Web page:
I left Unite the union this morning after 11 years membership. I made sure it was the first thing I did.
I was appalled and angry to read the Mail on Sunday’s revelations about Derek Simpson’s frequent stays at the Waldorf. Appalled that someone who lectures others on corporate greed and excess could tell the Mail that the Waldorf was an appropriate resting place for a man of his stature. And angry that the governance of the union is so broken that the excess was permitted.
I joined Unite (when it was just the TGWU) in 1997 because I believed in the values of trade unionism and because I saw membership of a trade union as an essential part of my commitment to the Labour party. I picked the T&G because I liked national officer Bob Purkiss, who lived in my constituency and because he was keen to push my involvement. At the time I was working for £1.80 in a pizza franchise where there was no prospect of trade union recognition and I was put in a branch of Barcardi staff in Southampton. However, I enjoyed being active on the regional and national structures although I was surprised when (despite being a 6th form student) was told to claim ‘loss of earnings’ expenses as well as full train costs, despite my young persons’ discount card.
I drifted away from active trade unionism whilst at university – even though I was working for my first and only employer which recognised a union – the House of Commons. In fact, during that time the union in parliament ran a successful campaign to increase salaries for MPs’ staff – and it’s not their fault I left before benefitting. I kept paying my £10 per month even when doing so sent me over my overdraft limit and cost me bank charges. I didn’t want to leave an organisation when I believed in its purpose just because I was poor at managing my finances.
When I moved house in 2004, I called the union to register my change of address. The membership centre couldn’t find any records of my membership, despite me giving the reference numbers which appeared on my monthly direct debit. In an act of petulance I suggested I should cancel my direct debit and the call centre operator agreed that union membership was of little use. However, my wife was a local councillor and I thought it was better to be in than out. Then Jack Dromey came calling and I stayed in the T&G because I supported his candidacies. I remained in the union despite not receiving a ballot paper to any of my former addresses and no other communication from the union.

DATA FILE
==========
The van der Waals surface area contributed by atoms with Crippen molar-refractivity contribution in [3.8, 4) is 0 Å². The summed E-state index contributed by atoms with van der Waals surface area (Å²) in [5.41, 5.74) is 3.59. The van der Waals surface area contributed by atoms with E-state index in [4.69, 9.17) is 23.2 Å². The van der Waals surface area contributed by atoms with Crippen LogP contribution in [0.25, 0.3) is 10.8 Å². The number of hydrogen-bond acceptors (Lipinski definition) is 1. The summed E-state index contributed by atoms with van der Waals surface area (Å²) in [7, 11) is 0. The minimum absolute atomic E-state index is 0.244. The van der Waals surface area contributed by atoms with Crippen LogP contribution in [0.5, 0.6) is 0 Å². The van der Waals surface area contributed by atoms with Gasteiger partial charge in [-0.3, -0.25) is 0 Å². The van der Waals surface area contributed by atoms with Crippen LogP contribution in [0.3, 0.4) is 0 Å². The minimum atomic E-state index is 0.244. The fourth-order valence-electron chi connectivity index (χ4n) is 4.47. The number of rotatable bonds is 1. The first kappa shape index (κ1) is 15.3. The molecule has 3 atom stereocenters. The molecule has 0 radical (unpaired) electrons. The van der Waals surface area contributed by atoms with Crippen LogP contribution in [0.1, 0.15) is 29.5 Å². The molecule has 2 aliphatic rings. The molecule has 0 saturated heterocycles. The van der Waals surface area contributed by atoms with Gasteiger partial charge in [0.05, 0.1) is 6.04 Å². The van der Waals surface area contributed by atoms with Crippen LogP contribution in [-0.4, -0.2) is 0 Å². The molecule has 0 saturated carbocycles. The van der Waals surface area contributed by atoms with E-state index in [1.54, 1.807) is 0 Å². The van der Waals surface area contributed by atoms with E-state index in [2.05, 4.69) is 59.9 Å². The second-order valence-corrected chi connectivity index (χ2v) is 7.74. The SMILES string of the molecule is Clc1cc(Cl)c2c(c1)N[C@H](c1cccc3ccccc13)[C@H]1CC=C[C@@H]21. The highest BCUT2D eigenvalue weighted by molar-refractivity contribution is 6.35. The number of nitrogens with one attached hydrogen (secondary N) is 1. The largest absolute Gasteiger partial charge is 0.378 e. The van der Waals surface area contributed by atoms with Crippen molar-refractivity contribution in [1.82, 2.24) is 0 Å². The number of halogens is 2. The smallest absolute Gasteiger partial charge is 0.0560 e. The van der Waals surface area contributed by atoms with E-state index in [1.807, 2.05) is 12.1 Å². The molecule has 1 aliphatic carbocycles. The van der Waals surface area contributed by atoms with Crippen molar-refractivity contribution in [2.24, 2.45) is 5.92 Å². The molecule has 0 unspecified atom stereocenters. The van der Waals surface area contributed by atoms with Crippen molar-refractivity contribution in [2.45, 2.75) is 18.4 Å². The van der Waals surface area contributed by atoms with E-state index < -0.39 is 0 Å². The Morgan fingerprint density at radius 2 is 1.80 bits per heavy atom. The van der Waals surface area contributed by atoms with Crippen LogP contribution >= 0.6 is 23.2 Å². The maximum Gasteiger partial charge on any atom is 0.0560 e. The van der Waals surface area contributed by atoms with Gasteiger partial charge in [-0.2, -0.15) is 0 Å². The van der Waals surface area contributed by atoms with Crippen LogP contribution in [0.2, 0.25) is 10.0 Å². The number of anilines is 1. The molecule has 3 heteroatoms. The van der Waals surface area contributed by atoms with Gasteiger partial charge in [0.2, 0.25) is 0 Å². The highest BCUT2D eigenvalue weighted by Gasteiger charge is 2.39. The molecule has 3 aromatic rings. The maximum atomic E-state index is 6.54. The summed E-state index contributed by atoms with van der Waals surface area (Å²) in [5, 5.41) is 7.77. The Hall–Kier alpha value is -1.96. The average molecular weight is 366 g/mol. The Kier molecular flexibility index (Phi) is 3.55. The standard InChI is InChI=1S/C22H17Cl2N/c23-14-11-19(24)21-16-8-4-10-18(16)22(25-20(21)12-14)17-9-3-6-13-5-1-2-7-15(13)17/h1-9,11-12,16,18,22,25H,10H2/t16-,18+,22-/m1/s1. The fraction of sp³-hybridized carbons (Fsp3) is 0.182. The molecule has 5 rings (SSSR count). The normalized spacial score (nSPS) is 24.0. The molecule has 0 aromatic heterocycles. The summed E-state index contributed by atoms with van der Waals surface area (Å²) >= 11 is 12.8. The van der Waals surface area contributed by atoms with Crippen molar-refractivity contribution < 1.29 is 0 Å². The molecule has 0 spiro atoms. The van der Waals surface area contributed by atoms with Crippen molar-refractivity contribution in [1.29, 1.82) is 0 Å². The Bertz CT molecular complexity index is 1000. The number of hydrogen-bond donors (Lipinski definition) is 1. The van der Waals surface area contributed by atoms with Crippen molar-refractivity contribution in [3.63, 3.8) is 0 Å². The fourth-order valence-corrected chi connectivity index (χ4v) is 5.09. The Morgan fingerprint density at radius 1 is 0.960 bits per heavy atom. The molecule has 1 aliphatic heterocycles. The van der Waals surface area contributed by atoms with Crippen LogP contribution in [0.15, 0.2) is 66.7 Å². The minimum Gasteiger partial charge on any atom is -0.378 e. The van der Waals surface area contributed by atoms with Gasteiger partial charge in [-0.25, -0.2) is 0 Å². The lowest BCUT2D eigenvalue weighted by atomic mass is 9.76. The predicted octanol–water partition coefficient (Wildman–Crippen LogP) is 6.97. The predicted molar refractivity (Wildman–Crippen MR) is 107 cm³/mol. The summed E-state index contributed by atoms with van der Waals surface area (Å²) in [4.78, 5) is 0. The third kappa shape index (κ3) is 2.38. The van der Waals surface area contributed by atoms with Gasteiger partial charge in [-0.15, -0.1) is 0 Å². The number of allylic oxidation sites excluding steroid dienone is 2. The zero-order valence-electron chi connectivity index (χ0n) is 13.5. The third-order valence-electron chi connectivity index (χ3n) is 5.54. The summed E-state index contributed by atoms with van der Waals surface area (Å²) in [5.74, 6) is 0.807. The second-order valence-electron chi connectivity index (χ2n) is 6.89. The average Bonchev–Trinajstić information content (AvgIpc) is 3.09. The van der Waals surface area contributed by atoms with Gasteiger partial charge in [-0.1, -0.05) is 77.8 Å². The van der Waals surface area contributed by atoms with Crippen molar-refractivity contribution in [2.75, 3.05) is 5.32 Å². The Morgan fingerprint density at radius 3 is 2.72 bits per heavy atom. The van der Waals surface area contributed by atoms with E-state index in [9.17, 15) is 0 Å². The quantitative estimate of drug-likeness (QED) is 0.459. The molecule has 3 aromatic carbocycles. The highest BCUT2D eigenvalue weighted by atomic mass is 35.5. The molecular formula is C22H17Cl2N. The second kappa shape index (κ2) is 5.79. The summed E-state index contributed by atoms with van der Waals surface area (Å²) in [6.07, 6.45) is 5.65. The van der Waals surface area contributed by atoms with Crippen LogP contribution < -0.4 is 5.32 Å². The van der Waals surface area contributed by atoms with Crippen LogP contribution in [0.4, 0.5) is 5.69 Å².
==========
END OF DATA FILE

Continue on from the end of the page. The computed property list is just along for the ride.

I left today because I realised that being a member of a trade union is not the same as being committed to collective organising and standing up for working people. In fact, it feels incompatible. Some may think that it’s daft to leave whilst there’s an election up for grabs (even though I won’t get a vote). But it shouldn’t depend on one person to change the culture of an organisation which told a 16 year old that it was ok to lie about his expenses and fails to provide a check on a general secretary who has lost a sense of what he’s for. Besides, I always hoped that Jack Dromey’s election would leave to things changing. I haven’t seen that (not that the union has contacted me either).
There are two other things that have helped me make the decision. My wife is a member of Unite and, as a Labour councillor in a marginal ward, has asked on three occassions for help with election expenses. She’s never had a reply. And although she receives plenty of advertising for financial services products, there’s no regular communication (even something as basic and old fashioned as a newsletter).
So I’m leaving Unite the union and will not rejoin a trade union until I find one that tends to practice what it preaches. Even if the particulars of this story are not true, it comes after a series of embarrassing revelations of corporate greed at the union.
Instead, I will find a progressive organisation which stands up for working and vulnerable people and believes in collectivity and donate £10 a month to them instead. And if I get in trouble at work? Well, I wouldn’t fancy my chances with this bunch, even if I could convince them that I’m a member.
UPDATE: I’ve emailed Tony Woodley to explain why I’ve left. Not because I’m important, but because I want the leadership of the union to understand just how damaging these stories are.
I’ve no reason to doubt the integrity of Woodley, Dromey or lots of other hard working T&G activists and staff. But the failure of corporate governance to allow the union to give THAT quote to the Mail – and turned a blind eye to the payments suggests a rotten organisation. Moreover, it no longer has the credibility to speak for me in the Labour party, in Whitehall, to company bosses or the media.
UPDATE: Tony Woodley called me to discuss my email. As we agreed, the content of the call will remain private. However, I was impressed that he took the time to talk about my concerns.